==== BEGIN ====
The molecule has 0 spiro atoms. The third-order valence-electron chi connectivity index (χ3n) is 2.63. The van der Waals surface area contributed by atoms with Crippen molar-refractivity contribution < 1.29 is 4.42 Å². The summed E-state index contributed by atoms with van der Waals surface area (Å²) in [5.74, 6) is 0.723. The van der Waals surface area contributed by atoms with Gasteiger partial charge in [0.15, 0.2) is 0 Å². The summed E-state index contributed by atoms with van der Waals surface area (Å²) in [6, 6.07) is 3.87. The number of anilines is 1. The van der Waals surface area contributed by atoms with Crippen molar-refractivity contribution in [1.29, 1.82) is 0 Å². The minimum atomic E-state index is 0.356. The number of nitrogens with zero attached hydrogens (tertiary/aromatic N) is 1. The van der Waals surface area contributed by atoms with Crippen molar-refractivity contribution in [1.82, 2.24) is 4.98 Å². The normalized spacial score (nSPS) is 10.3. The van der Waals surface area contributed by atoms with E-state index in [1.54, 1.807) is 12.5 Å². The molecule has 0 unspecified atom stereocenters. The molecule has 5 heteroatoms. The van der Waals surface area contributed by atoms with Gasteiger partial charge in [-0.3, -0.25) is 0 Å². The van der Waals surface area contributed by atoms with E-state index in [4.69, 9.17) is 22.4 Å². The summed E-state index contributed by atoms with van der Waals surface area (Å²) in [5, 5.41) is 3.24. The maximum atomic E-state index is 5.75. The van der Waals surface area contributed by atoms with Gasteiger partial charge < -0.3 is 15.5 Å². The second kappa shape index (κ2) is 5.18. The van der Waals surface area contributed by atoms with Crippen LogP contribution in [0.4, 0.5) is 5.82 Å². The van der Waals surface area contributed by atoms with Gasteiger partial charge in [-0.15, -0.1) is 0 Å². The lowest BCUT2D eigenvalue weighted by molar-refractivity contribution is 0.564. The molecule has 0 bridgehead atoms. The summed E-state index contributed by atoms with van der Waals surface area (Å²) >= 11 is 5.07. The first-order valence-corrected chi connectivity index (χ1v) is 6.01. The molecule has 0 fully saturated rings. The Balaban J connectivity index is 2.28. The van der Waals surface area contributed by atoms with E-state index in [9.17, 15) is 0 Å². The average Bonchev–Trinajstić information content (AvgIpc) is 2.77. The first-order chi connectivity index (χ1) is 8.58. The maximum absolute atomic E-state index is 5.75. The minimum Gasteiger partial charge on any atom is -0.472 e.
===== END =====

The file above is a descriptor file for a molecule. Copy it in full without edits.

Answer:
The molecule has 0 spiro atoms. The third-order valence-electron chi connectivity index (χ3n) is 2.63. The van der Waals surface area contributed by atoms with Crippen molar-refractivity contribution < 1.29 is 4.42 Å². The summed E-state index contributed by atoms with van der Waals surface area (Å²) in [5.74, 6) is 0.723. The van der Waals surface area contributed by atoms with Gasteiger partial charge in [0.15, 0.2) is 0 Å². The summed E-state index contributed by atoms with van der Waals surface area (Å²) in [6, 6.07) is 3.87. The number of anilines is 1. The van der Waals surface area contributed by atoms with Crippen molar-refractivity contribution in [1.29, 1.82) is 0 Å². The minimum atomic E-state index is 0.356. The number of nitrogens with zero attached hydrogens (tertiary/aromatic N) is 1. The van der Waals surface area contributed by atoms with Crippen molar-refractivity contribution in [1.82, 2.24) is 4.98 Å². The normalized spacial score (nSPS) is 10.3. The van der Waals surface area contributed by atoms with E-state index in [1.54, 1.807) is 12.5 Å². The molecule has 0 unspecified atom stereocenters. The molecule has 5 heteroatoms. The van der Waals surface area contributed by atoms with Gasteiger partial charge in [-0.3, -0.25) is 0 Å². The van der Waals surface area contributed by atoms with E-state index in [4.69, 9.17) is 22.4 Å². The summed E-state index contributed by atoms with van der Waals surface area (Å²) in [5, 5.41) is 3.24. The maximum atomic E-state index is 5.75. The van der Waals surface area contributed by atoms with Gasteiger partial charge < -0.3 is 15.5 Å². The second kappa shape index (κ2) is 5.18. The van der Waals surface area contributed by atoms with Crippen LogP contribution in [0.4, 0.5) is 5.82 Å². The van der Waals surface area contributed by atoms with Gasteiger partial charge in [-0.15, -0.1) is 0 Å². The lowest BCUT2D eigenvalue weighted by molar-refractivity contribution is 0.564. The molecule has 0 bridgehead atoms. The summed E-state index contributed by atoms with van der Waals surface area (Å²) >= 11 is 5.07. The first-order valence-corrected chi connectivity index (χ1v) is 6.01. The molecule has 0 fully saturated rings. The Balaban J connectivity index is 2.28. The van der Waals surface area contributed by atoms with E-state index in [9.17, 15) is 0 Å². The average Bonchev–Trinajstić information content (AvgIpc) is 2.77. The first-order chi connectivity index (χ1) is 8.58. The maximum absolute atomic E-state index is 5.75. The minimum Gasteiger partial charge on any atom is -0.472 e.